The simplest way to store information is in a plain text file. In this format, everything is stored as text, including numeric values.
A good example of this sort of plain text data is the surface temperature data for the Pacific Pole of Inaccessibility (see Section 1.1; Figure 7.3 reproduces Figure 1.2 for convenience).
VARIABLE : Mean TS from clear sky composite (kelvin) FILENAME : ISCCPMonthly_avg.nc FILEPATH : /usr/local/fer_dsets/data/ SUBSET : 93 points (TIME) LONGITUDE: 123.8W(-123.8) LATITUDE : 48.8S 123.8W 23 16-JAN-1994 00 / 1: 278.9 16-FEB-1994 00 / 2: 280.0 16-MAR-1994 00 / 3: 278.9 16-APR-1994 00 / 4: 278.9 16-MAY-1994 00 / 5: 277.8 16-JUN-1994 00 / 6: 276.1 ...
Plain text files can be thought of as the lowest common denominator of storage formats; they might not be the most efficient or sophisticated solution, but we can be fairly certain that they will get the job done.
A plain text file containing a data set may be referred to as a flat file. The basic characteristics of a flat file are that the data are stored as plain text, even the numbers are plain text, and that each line of the file contains one record or case in the data set.
There may be a header at the start of the file containing general information, such as names of varaibles. In Figure 7.3, the first 8 lines are header information.
For each line in a flat file (each case in the data set), there are usually several fields containing the values for the different variables in the data set. There are two main approaches to differentiating fields:
Using a delimited format can cause problems if it is possible for one of the values in the data set to contain the delimiter. The typical solution to this problem is to allow quoting of values or escape sequences.
With a fixed width format we can have any character as part of the value of a field, but enforcing a fixed length for fields can be a problem if we do not know the maximum possible length for all variables. Also, if the values for a variable can have very different lengths, a fixed-width format can be inefficient because we store lots of empty space for short values.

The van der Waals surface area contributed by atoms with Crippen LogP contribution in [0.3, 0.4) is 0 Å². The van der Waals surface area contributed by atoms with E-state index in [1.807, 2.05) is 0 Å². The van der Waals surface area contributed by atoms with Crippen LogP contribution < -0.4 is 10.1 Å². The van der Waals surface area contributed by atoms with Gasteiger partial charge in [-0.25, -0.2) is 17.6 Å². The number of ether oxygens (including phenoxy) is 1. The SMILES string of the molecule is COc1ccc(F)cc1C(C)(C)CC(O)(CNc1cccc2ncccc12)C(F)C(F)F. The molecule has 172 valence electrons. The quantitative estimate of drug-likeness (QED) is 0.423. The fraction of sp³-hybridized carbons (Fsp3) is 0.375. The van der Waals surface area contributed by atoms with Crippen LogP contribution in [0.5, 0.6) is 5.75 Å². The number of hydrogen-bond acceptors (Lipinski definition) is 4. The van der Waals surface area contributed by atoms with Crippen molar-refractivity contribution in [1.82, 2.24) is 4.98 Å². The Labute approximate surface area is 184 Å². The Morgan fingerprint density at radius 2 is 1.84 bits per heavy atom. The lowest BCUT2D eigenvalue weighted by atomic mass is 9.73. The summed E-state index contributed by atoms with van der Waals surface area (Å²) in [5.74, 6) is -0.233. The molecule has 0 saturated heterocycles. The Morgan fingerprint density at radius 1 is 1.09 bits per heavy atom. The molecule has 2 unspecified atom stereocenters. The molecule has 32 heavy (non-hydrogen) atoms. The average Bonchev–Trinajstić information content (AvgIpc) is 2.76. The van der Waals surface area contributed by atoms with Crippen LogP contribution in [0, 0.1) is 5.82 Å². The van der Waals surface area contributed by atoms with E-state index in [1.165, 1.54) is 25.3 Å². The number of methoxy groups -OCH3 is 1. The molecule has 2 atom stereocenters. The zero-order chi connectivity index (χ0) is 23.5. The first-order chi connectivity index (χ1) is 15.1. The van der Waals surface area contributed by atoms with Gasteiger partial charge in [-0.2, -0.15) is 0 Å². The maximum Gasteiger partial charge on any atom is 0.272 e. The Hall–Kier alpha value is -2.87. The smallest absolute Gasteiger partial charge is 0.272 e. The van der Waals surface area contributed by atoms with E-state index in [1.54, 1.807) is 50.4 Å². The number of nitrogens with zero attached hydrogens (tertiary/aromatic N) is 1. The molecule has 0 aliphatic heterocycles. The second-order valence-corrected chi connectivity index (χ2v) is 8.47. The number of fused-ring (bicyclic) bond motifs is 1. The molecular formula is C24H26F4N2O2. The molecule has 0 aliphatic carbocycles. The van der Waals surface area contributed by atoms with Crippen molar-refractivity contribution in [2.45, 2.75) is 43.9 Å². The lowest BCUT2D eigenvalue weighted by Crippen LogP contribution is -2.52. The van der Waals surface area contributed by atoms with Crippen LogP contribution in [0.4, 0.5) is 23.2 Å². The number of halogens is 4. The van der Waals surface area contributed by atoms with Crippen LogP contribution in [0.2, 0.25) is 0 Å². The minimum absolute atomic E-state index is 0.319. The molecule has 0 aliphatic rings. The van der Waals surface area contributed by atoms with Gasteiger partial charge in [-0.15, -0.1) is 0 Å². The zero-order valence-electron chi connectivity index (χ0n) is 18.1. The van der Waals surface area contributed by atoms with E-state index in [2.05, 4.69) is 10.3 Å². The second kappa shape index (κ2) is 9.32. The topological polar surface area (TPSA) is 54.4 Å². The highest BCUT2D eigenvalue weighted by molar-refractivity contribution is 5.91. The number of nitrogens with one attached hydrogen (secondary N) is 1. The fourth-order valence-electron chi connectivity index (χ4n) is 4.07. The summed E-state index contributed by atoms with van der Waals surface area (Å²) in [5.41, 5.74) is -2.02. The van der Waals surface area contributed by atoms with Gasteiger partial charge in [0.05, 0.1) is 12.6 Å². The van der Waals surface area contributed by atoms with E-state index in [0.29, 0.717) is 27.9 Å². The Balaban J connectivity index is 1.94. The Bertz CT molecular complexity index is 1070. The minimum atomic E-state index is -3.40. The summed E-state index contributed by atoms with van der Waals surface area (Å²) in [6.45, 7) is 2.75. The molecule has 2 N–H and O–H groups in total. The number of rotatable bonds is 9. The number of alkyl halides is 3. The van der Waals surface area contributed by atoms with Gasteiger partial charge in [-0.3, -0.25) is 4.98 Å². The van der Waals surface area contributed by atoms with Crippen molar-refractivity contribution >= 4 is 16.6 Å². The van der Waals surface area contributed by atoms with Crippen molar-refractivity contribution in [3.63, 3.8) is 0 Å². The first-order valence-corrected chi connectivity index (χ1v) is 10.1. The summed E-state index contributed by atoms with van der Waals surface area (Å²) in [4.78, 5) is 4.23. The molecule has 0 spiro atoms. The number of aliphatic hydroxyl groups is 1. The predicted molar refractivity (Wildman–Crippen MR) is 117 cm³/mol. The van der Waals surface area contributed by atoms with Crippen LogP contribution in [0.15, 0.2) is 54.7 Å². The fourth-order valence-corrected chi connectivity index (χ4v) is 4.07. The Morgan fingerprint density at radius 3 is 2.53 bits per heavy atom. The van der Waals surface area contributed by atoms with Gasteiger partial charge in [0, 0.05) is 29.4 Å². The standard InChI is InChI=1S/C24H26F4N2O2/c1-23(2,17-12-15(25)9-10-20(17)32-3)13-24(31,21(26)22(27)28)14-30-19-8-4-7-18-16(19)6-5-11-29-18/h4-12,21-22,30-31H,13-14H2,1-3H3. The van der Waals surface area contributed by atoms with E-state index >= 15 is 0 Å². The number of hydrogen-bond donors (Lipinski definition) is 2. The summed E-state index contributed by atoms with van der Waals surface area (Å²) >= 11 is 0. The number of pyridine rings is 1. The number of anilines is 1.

All text file formats have the advantage that text is easy for humans to read and it is easy to write software to read text, but fixed-width formats are exceptional in that they are especially easy for humans to read because of the regular arrangement of values.
The main advantage of plain text formats is their simplicity: we do not require complex software to create a text file; we do not need esoteric skills beyond being able to type on a keyboard; it is easy for people to view and modify the data.
The main disadvantage of plain text formats is their simplicity.
Consider a data set collected on two families, as depicted in Figure 7.4. What would this look like as a flat file? One possible comma-delimited format is shown below:
John,33,male,Julia,32,female,Jack,6,male John,33,male,Julia,32,female,Jill,4,female John,33,male,Julia,32,female,John jnr,2,male David,45,male,Debbie,42,female,Donald,16,male David,45,male,Debbie,42,female,Dianne,12,female
This format for storing these data is not ideal for two reasons. Firstly, it is not efficient; the parent information is repeated over and over again. This repetition is also undesirable because it creates opportunities for errors and inconsistencies to creep in. Ideally, each individual piece of information would be stored exactly once; if more than one copy exists then it is possible for the copies to disagree. We will discuss this idea more in Section 7.9.10.
The other problem is not as obvious, but is arguably much more important. The fundamental structure of the flat file format means that each line of the file contains exactly one record or case in the data set. This works well when a data set only contains information about one type of object, or, put another way, when the data set itself has a flat structure.